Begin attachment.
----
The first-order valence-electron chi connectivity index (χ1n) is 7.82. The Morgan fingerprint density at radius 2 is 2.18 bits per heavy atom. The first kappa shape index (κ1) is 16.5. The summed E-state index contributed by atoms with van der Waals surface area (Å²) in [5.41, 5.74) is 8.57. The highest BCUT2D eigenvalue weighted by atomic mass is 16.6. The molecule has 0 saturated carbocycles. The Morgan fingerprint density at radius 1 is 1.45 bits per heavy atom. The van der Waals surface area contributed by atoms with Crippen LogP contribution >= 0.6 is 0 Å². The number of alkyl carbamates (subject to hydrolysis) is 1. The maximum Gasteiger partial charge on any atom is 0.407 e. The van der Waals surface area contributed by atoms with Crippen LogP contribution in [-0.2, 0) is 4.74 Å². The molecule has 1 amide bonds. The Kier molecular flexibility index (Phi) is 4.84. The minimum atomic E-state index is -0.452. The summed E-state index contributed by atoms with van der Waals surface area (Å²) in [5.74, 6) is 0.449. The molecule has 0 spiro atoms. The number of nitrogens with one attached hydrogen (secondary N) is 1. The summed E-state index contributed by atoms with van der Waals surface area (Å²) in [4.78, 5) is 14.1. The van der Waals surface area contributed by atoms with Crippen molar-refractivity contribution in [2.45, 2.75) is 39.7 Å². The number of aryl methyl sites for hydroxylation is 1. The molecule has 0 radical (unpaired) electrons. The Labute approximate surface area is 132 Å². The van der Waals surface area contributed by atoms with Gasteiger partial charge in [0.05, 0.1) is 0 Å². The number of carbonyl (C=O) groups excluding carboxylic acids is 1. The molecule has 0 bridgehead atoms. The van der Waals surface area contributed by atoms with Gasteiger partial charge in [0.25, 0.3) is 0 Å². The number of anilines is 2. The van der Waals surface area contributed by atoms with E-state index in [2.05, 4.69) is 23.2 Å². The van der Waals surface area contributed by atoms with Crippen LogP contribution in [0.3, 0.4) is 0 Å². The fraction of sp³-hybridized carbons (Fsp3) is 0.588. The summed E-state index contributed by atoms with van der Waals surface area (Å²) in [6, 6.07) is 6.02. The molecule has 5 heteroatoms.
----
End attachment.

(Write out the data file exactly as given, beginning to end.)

The first-order valence-electron chi connectivity index (χ1n) is 7.82. The Morgan fingerprint density at radius 2 is 2.18 bits per heavy atom. The first kappa shape index (κ1) is 16.5. The summed E-state index contributed by atoms with van der Waals surface area (Å²) in [5.41, 5.74) is 8.57. The highest BCUT2D eigenvalue weighted by atomic mass is 16.6. The molecule has 0 saturated carbocycles. The Morgan fingerprint density at radius 1 is 1.45 bits per heavy atom. The van der Waals surface area contributed by atoms with Crippen LogP contribution >= 0.6 is 0 Å². The number of alkyl carbamates (subject to hydrolysis) is 1. The maximum Gasteiger partial charge on any atom is 0.407 e. The van der Waals surface area contributed by atoms with Crippen LogP contribution in [-0.2, 0) is 4.74 Å². The molecule has 1 amide bonds. The Kier molecular flexibility index (Phi) is 4.84. The minimum atomic E-state index is -0.452. The summed E-state index contributed by atoms with van der Waals surface area (Å²) in [5.74, 6) is 0.449. The molecule has 0 spiro atoms. The number of nitrogens with one attached hydrogen (secondary N) is 1. The summed E-state index contributed by atoms with van der Waals surface area (Å²) in [4.78, 5) is 14.1. The van der Waals surface area contributed by atoms with Crippen molar-refractivity contribution in [2.45, 2.75) is 39.7 Å². The number of aryl methyl sites for hydroxylation is 1. The molecule has 0 radical (unpaired) electrons. The Labute approximate surface area is 132 Å². The van der Waals surface area contributed by atoms with Gasteiger partial charge in [0.05, 0.1) is 0 Å². The number of carbonyl (C=O) groups excluding carboxylic acids is 1. The molecule has 0 bridgehead atoms. The van der Waals surface area contributed by atoms with Gasteiger partial charge in [0.25, 0.3) is 0 Å². The number of anilines is 2. The van der Waals surface area contributed by atoms with E-state index in [2.05, 4.69) is 23.2 Å². The van der Waals surface area contributed by atoms with Crippen LogP contribution in [0.3, 0.4) is 0 Å². The fraction of sp³-hybridized carbons (Fsp3) is 0.588. The summed E-state index contributed by atoms with van der Waals surface area (Å²) in [6, 6.07) is 6.02. The molecule has 5 heteroatoms.